How to Avoid “Burn Out”

Experiencing burnout, or a sensation of feeling overwhelmed and uninspired in your professional or personal life, can happen to anyone. In today’s ever-connected world, burnout is something that more and more employees are at risk of facing, due to employers expecting them to respond at all hours of the day and night, and impeding demands on time from social accounts, professional obligations, and personal life.

Here’s how to avoid burnout in both your personal life and your professional career:

Schedule time to relax.

Whether relaxing means going for a mountain bike ride, painting at a local studio, or booking a weekend getaway to the Caribbean, scheduling time to relax is an important part of the process of avoiding burn out. Of course, we can’t always pursue creative endeavors or jet away at a moment’s notice, but something as simple as scheduling a time to walk the dog, enjoy a hot bath, or curl up with a good book can still offer you a much-needed opportunity to destress and decompress. Giving yourself the opportunity to unwind and mentally relax will give you the strength that you need to fulfill your obligations, personally and professionally, with a reduced risk of burning out. Care for yourself can allow you to better care for others.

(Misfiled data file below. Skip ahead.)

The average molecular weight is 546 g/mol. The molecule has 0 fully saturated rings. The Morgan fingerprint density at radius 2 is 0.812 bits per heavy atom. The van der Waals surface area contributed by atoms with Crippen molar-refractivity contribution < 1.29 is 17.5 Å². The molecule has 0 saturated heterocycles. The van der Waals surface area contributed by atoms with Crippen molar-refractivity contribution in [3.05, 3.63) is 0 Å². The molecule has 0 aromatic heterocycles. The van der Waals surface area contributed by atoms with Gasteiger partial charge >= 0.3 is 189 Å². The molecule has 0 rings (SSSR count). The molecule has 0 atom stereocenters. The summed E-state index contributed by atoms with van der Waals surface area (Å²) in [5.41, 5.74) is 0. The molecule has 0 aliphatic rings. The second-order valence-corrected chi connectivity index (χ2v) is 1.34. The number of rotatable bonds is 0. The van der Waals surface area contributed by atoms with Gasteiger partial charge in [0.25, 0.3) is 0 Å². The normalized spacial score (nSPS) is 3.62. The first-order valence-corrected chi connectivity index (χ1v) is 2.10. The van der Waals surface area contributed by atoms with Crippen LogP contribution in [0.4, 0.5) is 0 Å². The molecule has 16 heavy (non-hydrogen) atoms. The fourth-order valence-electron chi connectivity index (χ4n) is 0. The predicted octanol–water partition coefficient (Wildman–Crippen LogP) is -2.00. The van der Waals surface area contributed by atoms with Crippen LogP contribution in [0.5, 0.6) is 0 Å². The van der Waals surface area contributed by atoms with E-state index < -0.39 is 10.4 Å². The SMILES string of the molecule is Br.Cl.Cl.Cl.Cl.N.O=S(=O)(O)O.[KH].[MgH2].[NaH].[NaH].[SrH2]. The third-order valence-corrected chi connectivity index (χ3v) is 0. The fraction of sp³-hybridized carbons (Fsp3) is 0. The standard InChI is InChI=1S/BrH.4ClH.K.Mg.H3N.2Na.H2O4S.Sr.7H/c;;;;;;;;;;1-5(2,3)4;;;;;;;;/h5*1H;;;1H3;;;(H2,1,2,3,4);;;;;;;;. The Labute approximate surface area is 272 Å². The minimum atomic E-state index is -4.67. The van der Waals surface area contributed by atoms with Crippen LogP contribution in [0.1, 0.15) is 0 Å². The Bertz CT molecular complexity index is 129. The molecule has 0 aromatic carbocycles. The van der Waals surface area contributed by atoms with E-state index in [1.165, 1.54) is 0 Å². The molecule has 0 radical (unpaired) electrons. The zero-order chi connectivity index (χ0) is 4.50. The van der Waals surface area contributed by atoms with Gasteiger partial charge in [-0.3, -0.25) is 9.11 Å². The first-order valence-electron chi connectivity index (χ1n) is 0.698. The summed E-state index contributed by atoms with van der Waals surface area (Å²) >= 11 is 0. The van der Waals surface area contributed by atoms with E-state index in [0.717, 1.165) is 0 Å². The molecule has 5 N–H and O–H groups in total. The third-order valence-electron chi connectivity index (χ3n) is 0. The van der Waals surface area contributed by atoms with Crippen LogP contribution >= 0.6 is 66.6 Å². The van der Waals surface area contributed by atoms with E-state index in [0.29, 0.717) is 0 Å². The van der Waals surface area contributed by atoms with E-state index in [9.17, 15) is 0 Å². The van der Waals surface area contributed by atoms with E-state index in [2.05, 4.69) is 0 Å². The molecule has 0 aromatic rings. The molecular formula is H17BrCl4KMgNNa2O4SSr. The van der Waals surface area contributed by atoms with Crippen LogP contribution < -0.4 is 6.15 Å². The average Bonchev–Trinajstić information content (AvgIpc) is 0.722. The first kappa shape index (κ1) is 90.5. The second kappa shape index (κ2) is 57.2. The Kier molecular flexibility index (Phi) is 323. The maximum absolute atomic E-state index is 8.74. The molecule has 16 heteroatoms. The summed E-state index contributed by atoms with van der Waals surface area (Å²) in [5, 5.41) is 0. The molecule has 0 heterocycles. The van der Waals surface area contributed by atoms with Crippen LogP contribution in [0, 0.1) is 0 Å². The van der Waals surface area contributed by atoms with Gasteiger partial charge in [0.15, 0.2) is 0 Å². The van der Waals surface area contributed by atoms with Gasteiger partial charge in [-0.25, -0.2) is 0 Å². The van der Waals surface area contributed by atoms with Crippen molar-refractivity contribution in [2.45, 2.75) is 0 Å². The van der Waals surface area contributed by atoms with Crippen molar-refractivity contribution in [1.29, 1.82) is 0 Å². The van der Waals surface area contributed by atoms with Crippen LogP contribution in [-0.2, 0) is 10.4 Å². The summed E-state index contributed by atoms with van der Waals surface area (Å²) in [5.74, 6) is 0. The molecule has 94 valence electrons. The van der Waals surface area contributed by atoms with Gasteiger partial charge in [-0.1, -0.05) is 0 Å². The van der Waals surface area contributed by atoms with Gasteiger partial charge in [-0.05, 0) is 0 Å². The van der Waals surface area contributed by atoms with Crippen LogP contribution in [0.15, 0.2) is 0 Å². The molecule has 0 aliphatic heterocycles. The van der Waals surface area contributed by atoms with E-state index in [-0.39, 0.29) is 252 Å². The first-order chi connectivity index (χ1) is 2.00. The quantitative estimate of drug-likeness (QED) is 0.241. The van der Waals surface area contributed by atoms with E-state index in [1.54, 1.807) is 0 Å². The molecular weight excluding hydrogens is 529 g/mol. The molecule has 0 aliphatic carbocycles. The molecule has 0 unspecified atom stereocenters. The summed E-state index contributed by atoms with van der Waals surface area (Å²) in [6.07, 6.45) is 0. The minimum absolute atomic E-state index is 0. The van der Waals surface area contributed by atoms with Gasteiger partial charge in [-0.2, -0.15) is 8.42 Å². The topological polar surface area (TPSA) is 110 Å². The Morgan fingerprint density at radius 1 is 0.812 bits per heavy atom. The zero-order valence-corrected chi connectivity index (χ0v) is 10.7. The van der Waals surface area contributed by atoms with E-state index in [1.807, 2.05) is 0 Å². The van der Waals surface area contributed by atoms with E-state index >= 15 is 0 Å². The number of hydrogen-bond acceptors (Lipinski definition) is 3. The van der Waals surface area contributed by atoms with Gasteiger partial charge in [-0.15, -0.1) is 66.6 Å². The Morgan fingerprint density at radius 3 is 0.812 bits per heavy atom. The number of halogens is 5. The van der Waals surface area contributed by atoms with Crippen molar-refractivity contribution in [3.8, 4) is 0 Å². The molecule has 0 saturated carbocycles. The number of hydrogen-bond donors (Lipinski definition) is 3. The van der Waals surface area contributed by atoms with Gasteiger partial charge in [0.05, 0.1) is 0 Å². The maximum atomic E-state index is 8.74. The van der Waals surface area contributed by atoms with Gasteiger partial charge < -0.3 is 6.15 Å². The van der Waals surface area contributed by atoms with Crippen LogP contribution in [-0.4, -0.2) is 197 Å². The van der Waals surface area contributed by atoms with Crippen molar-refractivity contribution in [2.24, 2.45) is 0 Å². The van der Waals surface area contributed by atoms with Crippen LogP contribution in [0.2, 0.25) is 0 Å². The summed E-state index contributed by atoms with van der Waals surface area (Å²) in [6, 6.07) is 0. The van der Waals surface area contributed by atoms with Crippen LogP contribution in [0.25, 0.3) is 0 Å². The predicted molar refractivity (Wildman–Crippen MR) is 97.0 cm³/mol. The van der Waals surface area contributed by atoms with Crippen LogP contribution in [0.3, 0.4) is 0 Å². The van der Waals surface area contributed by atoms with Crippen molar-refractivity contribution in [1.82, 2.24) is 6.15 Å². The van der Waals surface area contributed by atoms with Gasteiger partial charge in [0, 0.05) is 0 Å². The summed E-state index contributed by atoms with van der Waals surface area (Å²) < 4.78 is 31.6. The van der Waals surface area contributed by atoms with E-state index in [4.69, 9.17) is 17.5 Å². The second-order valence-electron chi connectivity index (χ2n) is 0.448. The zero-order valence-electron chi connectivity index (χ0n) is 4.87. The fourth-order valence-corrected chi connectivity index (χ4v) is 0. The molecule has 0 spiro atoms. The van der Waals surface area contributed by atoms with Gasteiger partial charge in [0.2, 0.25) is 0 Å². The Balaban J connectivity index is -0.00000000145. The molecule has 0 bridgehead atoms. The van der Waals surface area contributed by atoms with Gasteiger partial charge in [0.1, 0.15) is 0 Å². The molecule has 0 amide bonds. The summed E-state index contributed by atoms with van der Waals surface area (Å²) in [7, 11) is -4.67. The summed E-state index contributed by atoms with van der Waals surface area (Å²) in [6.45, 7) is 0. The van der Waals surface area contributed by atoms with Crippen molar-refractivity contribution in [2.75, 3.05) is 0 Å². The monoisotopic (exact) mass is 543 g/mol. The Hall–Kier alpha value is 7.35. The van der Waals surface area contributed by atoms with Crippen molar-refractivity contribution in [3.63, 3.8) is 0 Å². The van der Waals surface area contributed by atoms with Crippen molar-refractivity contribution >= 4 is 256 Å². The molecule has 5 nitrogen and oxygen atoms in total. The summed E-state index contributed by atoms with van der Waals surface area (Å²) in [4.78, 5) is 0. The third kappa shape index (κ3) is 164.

Prioritize and reevaluate your obligations.

Sometimes the best way to get something done is to admit that we need help and will not be able to complete it ourselves. The stress of burnout often accompanies a feeling of being unable to get done everything that we are obligated to do. If you are feeling this burden, stop! Sit down and make a list of your priorities and obligations. Do it now.

Once you’ve written down everything, large and small, that you can think of put the items in order of the things that you absolutely have to do down to smallest the things that you would like to accomplish, time permitting. Figure out which obligations you can let go of, which ones should be completed first, and which ones to delegate out to trusted connections. Your coworkers and family want you to succeed, and a step on the path to success is delegating what you can to avoid the risk of burnout.

Make sure you are working efficiently.

If you are starting to feel the risk of burnout from stressors related to your work, take some time to ensure that you are completing your tasks as efficiently as possible. Are there time wasters or any challenges and roadblocks that are contributing to your feeling at risk for burning out? Meetings and paperwork often contribute to time wasting, for example; so do inefficient employees and employers. Work smarter, not harder, and you may find that the risk of burnout is reduced already.

Scheduling time to destress, evaluating and reassessing your priorities, and making sure you are working as efficiently as possible can help you to avoid the risk of burnout in the workplace, as well as in your home life. Try these suggestions to reduce your risk of burning out!


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